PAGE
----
MU’s Summer Reading Program seeks to change first-years’ beach reading list
Published: Friday, April 27, 2012
Updated: Friday, April 27, 2012 01:04
Medeiros and Kinney are in the process of organizing focus groups made up of the most recent class to experience the SRP. The students complete a short anonymous survey and then participate in a discussion.
According to Medeiros, the focus groups aim to accomplish two goals.
“First we want to know how students perceive the value of liberal education as a whole,” Medeiros said. “Second, we want to know the value of the Summer Reading Program in general. Is it a perceived value thing, a marketing thing or a time thing that stops students from reading?”
Kinney said one of the things students say is that the book “disappears” after graduation.
First-year Sam Bopp agreed.
“I wish the book would have been related to something,” Bopp said. “I felt like they just kind of made us read it for nothing.”
Katie Terlop said she also wanted more to do with the SRP book.
“My friends at other schools have classes that all freshman take that are based around their summer reading book and I think that would be more useful than the discussion groups,” Terlop said.
Current curriculum does not require any use of the SRP book, according to Jeep.
“We highly suggest and encourage the professors to include the book, but we don’t impose it,” Jeep said.
The idea of including some sort of comprehension test has been thrown around. This idea may get students to read more, but according to Jeep would not create the desired result.
“We could have a test, which would be logistically difficult, but in the end, isn’t college about choice?” Jeep said.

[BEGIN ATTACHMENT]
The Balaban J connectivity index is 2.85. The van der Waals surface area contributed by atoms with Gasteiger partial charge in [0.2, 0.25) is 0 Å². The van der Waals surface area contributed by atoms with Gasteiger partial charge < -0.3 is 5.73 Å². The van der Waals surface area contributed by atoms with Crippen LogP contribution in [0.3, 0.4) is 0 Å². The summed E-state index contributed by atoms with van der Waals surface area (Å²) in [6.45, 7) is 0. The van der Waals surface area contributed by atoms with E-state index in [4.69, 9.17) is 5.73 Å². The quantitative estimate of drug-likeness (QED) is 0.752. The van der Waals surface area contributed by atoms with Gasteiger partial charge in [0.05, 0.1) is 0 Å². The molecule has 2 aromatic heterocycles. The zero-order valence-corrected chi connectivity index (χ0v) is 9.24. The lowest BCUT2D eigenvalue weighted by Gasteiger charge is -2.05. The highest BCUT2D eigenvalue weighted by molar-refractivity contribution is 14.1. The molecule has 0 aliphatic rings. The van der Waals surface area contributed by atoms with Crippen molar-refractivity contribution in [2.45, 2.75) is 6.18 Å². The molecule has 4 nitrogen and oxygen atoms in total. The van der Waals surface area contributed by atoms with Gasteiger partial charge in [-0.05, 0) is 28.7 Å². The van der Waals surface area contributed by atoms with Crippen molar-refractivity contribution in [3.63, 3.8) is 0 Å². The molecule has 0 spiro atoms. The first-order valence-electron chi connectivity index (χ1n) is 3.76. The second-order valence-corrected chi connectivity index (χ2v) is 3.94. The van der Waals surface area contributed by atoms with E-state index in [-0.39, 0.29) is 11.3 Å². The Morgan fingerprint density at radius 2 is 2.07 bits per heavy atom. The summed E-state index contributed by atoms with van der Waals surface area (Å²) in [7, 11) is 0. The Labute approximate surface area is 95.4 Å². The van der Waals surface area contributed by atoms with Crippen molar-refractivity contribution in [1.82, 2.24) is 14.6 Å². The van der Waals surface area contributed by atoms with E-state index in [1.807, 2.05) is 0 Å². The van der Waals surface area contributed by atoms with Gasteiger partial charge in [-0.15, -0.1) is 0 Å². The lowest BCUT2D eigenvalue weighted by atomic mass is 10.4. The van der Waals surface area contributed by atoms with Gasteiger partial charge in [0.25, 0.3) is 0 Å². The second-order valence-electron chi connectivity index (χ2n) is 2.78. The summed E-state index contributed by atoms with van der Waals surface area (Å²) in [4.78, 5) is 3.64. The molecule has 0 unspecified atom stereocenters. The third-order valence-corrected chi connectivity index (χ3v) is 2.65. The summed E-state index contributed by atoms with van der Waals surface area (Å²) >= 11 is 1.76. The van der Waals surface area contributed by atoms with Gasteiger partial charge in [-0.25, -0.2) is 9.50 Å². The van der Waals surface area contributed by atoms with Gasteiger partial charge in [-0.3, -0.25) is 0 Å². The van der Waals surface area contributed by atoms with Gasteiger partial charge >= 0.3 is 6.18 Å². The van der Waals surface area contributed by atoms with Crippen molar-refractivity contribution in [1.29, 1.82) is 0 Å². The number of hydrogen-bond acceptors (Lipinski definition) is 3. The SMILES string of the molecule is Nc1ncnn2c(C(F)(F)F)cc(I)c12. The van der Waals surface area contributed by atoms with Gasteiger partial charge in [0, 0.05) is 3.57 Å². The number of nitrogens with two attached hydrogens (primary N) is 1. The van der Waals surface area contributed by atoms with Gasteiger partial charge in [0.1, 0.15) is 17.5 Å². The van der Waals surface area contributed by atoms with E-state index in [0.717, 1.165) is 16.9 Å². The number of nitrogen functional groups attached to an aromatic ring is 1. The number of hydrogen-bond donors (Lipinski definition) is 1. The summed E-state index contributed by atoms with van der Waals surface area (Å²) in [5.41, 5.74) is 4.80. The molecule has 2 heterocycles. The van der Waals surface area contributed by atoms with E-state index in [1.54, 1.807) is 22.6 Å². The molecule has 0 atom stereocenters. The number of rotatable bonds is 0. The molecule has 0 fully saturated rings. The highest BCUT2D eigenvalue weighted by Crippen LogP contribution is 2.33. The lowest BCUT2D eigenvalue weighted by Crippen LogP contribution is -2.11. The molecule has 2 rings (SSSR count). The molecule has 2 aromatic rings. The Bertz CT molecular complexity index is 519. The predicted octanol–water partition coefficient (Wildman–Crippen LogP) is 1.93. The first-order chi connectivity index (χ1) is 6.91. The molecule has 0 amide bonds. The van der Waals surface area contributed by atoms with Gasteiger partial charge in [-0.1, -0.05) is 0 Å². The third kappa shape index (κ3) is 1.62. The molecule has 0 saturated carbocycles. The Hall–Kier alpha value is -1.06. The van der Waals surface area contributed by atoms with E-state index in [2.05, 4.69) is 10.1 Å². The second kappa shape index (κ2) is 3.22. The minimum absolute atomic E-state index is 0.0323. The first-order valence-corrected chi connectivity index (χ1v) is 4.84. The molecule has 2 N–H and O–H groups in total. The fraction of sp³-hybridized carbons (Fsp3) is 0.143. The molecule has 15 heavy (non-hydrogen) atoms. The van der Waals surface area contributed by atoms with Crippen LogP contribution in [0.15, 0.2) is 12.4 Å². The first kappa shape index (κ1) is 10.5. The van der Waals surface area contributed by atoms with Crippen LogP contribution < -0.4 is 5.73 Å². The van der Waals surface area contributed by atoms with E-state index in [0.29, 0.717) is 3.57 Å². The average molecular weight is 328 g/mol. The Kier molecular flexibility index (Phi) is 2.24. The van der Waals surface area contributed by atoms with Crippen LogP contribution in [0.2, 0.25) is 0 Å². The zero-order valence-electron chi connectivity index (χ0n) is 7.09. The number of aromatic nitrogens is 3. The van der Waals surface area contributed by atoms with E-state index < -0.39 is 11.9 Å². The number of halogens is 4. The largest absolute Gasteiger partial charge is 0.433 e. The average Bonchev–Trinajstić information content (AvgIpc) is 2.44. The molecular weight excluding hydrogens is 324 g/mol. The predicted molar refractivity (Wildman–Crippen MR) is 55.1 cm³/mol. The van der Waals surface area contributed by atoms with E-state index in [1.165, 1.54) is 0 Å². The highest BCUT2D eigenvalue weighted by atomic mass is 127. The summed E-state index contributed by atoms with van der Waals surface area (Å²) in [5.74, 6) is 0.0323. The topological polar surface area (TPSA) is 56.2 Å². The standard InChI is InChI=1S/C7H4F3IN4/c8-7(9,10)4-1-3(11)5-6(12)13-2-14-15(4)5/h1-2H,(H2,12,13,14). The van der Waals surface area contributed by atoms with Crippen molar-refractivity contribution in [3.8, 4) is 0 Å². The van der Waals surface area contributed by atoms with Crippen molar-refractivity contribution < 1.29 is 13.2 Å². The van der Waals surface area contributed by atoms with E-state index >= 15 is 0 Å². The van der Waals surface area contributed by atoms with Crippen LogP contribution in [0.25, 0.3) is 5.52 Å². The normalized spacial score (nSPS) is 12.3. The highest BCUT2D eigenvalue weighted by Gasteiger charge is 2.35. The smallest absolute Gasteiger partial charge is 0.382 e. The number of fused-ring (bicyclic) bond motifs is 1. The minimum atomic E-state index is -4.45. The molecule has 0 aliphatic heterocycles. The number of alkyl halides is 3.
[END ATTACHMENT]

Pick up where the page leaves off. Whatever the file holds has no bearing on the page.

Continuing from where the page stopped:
Medeiros said there are pros and cons to that idea.
“It would be great to encourage more class participation but only if it suits their needs,” Medeiros said. “Academic freedom is important.”
A possible idea to involve students on a voluntary basis is to include writing projects.
This year Director of the journalism program and Interim Chair of the communications department Richard Campbell plans to use the National Public Radio story core program to extend the summer reading book into the fall semester.
According to Campbell, the story core project is meant to encourage students to tell their own stories and to hear stories from others.
“Our version of story core is to capture the voices and stories in audio,” Campbell said.
Campbell plans to involve the Miami ROTC program in the story core program.
This project relates directly to the 2012 SRP book, Shade It Black¸ which is the story about Jess Goodell’s experience as a Marine. Campbell said it is important for students to be informed about war and the veterans who served in it.
“The goal is to make the war (in Iraq) more real to people,” Campbell said.
Medeiros and Kinney will use the research from the focus groups to find out what else might involve students more. This year they will also use more technological sources of advertising like Facebook and Twitter.
Kinney said the most important solution to the issue would be to properly introduce the SRP. She said it is important to make sure all staff and students in leadership positions are on board with the reading program.
“A lot of students are overwhelmed by coming to college,” Kinney said. “If we don’t do a good job explaining what the Summer Reading Program is, it becomes one more thing on a big list of unknowns.”